That damn dog had toys of all shapes and sizes spread all over County Seat. He and I played tug at home. It was a huge rubber ring that we pulled on. After a few days of running with the trike his appetite came back. His diet had to be managed. I fed him at home but everybody kept him eating all day long.
Since they saw him only a couple of hours most days, they spoiled him. He was naturally a sweet dog with a great disposition. The first few days was a time of adapting to his new life for both of us. I kept finding new ways to make his needs compatible with my life style.
During that first week I had the man who installed my fence put a twenty feet long by ten feet wide by 6 feet high fence between the house and the storage building. I also personally planted shrubs and climbing pants on the galvanized wire. I also mounted the web cam on the back corner post, so I could keep an eye on him. Dog was pretty low maintenance after all that.
We rode the trike and ran in the mornings. He ate a little dog food after his sausage biscuit while I showered. He and I found time to go to Reggie’s and work the bag every day. Reggie took to Dog just like everyone else. Dog was big and sweet as could be but he really didn’t like the way people at the Gym rough housed. The push and loud voice made him nervous. He was always very hyper vigilant when he was there. I could actually see the relief in him, when we left with nothing bad having happened.
Dog was as good a companion as I could ever want. He and I went everywhere together. If I did need to run to the store and it was too hot to leave him in the car, he would go play in his pen for a half hour. From the web cam I learned that no matter how he complained when I first left he settled down as soon as I was out of site. He would bark and act all tough when a squirrel wander into his line of site, but other wise he found ways to amuse himself.
Then one weekend Liam came to visit. The two of them became fast friends immediately. Liam took him on his morning run. Dog went willingly and I saw Liam take his rope off at the end of the driveway. If he lost my dog, I was going to cut off his balls, I told myself.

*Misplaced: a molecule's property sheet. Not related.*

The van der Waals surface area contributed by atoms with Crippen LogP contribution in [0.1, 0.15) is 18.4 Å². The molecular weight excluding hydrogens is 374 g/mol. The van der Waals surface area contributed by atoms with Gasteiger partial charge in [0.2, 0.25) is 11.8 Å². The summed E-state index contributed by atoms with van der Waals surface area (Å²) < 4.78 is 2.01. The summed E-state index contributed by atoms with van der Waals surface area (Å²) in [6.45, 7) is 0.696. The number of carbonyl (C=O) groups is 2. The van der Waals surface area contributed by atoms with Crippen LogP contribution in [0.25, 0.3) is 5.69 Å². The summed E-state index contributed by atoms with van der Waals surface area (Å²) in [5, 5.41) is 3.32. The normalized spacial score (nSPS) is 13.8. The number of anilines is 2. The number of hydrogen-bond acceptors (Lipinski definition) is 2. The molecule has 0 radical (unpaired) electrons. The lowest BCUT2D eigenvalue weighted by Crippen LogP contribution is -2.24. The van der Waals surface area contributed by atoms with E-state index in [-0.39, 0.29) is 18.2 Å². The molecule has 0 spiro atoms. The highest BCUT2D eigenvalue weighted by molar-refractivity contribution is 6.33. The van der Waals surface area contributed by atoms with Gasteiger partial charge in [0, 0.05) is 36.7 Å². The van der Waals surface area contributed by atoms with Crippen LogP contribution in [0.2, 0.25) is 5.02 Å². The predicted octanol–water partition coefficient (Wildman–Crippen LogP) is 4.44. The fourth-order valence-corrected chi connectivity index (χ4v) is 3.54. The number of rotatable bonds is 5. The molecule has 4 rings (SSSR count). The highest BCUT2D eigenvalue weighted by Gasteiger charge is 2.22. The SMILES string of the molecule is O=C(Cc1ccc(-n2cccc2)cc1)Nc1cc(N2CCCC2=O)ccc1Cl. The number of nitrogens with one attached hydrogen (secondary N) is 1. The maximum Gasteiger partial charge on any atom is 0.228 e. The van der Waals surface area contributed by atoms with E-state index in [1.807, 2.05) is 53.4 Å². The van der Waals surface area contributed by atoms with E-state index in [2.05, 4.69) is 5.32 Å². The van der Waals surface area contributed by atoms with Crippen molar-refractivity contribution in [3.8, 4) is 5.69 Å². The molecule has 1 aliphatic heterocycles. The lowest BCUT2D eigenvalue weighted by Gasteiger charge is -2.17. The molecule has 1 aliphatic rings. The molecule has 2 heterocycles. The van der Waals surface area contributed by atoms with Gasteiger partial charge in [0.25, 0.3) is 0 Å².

The Deputies had to subdue a drunk that first weekend in the middle of the night. The patrol supervisor had asked me to take the call Saturday so he could go to an anniversary party at the Mountain Home. It was a gated community a little higher up the mountain and in another county. So I was the one who went in to see how the drunk, the deputies had to subdue, was doing in the Community Clinic’s ER.
The Deputy said he was not just drunk, he was acting crazy and wanted to fight him. There was no backup out there at night, so he had subdued him the best he could. It required him to beat hell out of the guy before the highway patrol got a car to him.
I was planning to have a little meeting with the on call Physicians Assistant who was checking him out. Since I didn’t know the extent of the damage, I put Dog in his pen before I left. It was 4 AM and he didn’t much like being moved, but he went along without too many complaints.
The PA was a youngish looking red headed kid. I didn’t get his name, since it would be in the Deputy’s report. One of the great things about being the Sheriff was I seldom wrote reports. I read one hell of a lot of them, but I wrote very few.